For TEM observation, conidia were collected from 5-day-old PDA plates. Samples were fixed in 2.5% (v/v) glutaraldehyde and 2% (v/v) paraformaldehyde in 0.1 M phosphate-buffered saline (pH 7.4). After being washed with the buffer, specimens were post-fixed for 21 h with 1% potassium permanganate at 4 °C. Samples were embedded in SPI-PON812 resin (SPI Supplies). Ultrathin sections were obtained on a microtome (Leica EM UC6) and stained with 2% uranyl acetate followed by 3% lead citrate. The images were photographed using a transmission electron microscope (JEM-1400Flash) at an accelerating voltage of 120 kV.
Gene expression analysis
Total RNA was isolated from 100 mg of frozen hyphae or banana roots using a Plant RNA Kit (Omega, Georgia, USA). The first-strand cDNA was synthesized from 1 μg total RNA using the PrimeScript 1st Strand cDNA Synthesis Kit (TAKARA, Dalian, China) according to the manufacturer’s instructions, and the samples were diluted 1:5 with RNase-free distilled water. qPCR was performed with three technical replicates using the Applied Biosystems StepOnePlus System as described previously (Huang et al. 2019). The FocEF1α gene was used as an internal control to normalize the data for comparing the relative transcript abundance. The relative expression of each gene under different conditions was determined using the 2−ΔΔCT method (Livak and Schmittgen 2001). All the primer pairs are listed in Additional file 1: Table S2.
Conidia (1.0 × 106 conidia/mL) of the WT and ΔFocGCS strains were cultured in PDB for 3 days at 180 rpm. The hyphae were collected by filtering through five layers of filter paper, washed three times with sterile distilled water, and vigorously ground into a fine powder using liquid nitrogen (Huang et al. 2019). Total RNA was isolated from frozen hyphae powder using the Plant RNA Kit (Omega, Georgia, USA). RNA purity was checked using the NanoDrop spectrophotometer (IMPLEN, CA, USA). The library preparations were sequenced on an Illumina Hiseq 2000 platform.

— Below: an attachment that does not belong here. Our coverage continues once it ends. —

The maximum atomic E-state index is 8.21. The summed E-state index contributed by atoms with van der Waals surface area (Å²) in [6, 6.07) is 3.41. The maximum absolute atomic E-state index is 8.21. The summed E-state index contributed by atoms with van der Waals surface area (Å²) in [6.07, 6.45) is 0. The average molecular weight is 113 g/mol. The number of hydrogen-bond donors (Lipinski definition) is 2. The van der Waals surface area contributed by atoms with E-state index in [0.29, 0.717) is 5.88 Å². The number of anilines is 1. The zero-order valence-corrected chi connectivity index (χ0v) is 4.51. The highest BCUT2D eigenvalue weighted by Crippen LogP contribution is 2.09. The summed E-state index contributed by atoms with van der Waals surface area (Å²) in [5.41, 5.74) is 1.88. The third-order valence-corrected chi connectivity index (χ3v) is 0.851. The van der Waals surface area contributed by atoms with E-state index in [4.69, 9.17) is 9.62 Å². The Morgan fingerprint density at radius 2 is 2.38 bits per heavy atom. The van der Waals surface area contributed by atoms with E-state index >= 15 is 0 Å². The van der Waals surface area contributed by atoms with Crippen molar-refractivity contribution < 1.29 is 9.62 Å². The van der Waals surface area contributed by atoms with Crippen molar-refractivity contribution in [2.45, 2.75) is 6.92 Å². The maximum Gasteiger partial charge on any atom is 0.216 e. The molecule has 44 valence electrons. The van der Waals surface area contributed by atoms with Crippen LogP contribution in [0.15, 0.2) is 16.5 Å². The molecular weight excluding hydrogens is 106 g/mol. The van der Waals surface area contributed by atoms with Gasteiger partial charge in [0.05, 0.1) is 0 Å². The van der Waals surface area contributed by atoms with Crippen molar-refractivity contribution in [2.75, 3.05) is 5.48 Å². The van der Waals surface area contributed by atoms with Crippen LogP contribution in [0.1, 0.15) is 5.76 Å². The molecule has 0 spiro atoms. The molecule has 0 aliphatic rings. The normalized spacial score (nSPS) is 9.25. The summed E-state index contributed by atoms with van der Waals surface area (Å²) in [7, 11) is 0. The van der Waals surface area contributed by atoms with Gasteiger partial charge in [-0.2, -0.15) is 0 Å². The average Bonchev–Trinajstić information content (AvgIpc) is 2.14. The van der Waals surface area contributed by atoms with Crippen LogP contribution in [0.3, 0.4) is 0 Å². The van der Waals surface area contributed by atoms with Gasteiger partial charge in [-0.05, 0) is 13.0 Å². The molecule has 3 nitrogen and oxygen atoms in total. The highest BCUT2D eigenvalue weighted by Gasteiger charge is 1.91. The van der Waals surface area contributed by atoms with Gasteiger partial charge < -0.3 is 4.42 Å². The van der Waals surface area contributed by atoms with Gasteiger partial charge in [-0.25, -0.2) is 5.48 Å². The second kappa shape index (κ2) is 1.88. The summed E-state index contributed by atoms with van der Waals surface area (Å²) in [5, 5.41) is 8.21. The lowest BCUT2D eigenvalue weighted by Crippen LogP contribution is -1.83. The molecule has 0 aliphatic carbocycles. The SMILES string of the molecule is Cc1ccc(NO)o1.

All experiments were repeated independently three times, and each experiment was set with three technical replicates. Data were analyzed using Student’s unpaired t-tests in SPSS (SPSS, Chicago, USA).
Availability of data and materials
The datasets used and/or analyzed during the current study are available from the corresponding author on reasonable request.
Differentially expressed genes
- Foc :
Fusarium oxysporum f. sp. cubense
- Foc TR4:
Fusarium oxysporum f. sp. cubense tropical race 4
Green fluorescent protein
High-performance liquid chromatography-mass spectrometry/mass spectrometry
Long chain bases
Mung bean liquid
Potato dextrose agar
- SIX :
Secreted In Xylem
Transmission electron microscopy
Yeast extract peptone dextrose
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This work was supported by the funds from the National Natural Science Foundation of China (32070196), the Natural Science Foundation of Guangdong Province (2019B1515120088), and Department of Science and Technology of Guangdong Province (33000-42021182), and by the Fundamental Research Funds for the Central Universities, Sun Yat-sen University (33000-31611238).
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The authors declare that they have no competing interests.
. Sequence identity of FocGCS with GCS from other organisms. Table S2. PCR primers used in this study. Table S4. Mass spectrometer parameters used for MRM scanning of sphingolipid species.
. Domain organization of FocGCS and multiple sequence alignment of GCSs from different organisms. Figure S2. Green florescence from FocGCS-GFP was observed in conidia and hyphae of the ∆FocGCS-C-GFP strain. Figure S3. Characterization of FocGCS-knockout strain (∆FocGCS) and complementation strain (∆FocGCS-C-GFP). Figure S4. HPLC–MS/MS chromatograms showing the structure and retention time of main hydroxyceramides in Foc TR4 and ΔFocGCS strains..
. Detailed information of differentially expressed genes.
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Wang, J., Zhang, K., Huang, LQ. et al. Loss of glucosylceramide synthase impairs the growth and virulence of Fusarium oxysporum f. sp. cubense. Phytopathol Res 4, 31 (2022). https://doi.org/10.1186/s42483-022-00136-y
- Fusarium oxysporum f. sp. cubense tropical race 4
- Cell wall integrity